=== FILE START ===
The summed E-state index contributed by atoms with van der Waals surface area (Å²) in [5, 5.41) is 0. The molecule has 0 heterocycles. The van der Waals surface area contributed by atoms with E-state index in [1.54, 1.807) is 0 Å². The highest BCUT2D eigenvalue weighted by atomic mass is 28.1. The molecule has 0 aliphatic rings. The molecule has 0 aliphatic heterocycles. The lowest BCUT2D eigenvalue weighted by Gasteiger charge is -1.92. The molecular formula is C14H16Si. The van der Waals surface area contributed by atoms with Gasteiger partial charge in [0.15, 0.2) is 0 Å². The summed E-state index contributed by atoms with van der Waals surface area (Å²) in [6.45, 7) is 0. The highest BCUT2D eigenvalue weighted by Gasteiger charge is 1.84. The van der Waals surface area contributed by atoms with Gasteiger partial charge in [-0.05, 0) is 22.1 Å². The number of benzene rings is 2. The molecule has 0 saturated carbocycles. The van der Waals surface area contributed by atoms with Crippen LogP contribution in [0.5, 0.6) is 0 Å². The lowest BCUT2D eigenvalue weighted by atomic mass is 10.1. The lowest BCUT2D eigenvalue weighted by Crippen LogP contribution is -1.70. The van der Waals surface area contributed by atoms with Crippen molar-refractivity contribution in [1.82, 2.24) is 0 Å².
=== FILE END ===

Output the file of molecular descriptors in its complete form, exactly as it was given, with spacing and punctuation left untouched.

The summed E-state index contributed by atoms with van der Waals surface area (Å²) in [5, 5.41) is 0. The molecule has 0 heterocycles. The van der Waals surface area contributed by atoms with E-state index in [1.54, 1.807) is 0 Å². The highest BCUT2D eigenvalue weighted by atomic mass is 28.1. The molecule has 0 aliphatic rings. The molecule has 0 aliphatic heterocycles. The lowest BCUT2D eigenvalue weighted by Gasteiger charge is -1.92. The molecular formula is C14H16Si. The van der Waals surface area contributed by atoms with Gasteiger partial charge in [0.15, 0.2) is 0 Å². The summed E-state index contributed by atoms with van der Waals surface area (Å²) in [6.45, 7) is 0. The highest BCUT2D eigenvalue weighted by Gasteiger charge is 1.84. The van der Waals surface area contributed by atoms with Gasteiger partial charge in [-0.05, 0) is 22.1 Å². The number of benzene rings is 2. The molecule has 0 saturated carbocycles. The van der Waals surface area contributed by atoms with Crippen LogP contribution in [0.5, 0.6) is 0 Å². The lowest BCUT2D eigenvalue weighted by atomic mass is 10.1. The lowest BCUT2D eigenvalue weighted by Crippen LogP contribution is -1.70. The van der Waals surface area contributed by atoms with Crippen molar-refractivity contribution in [1.82, 2.24) is 0 Å².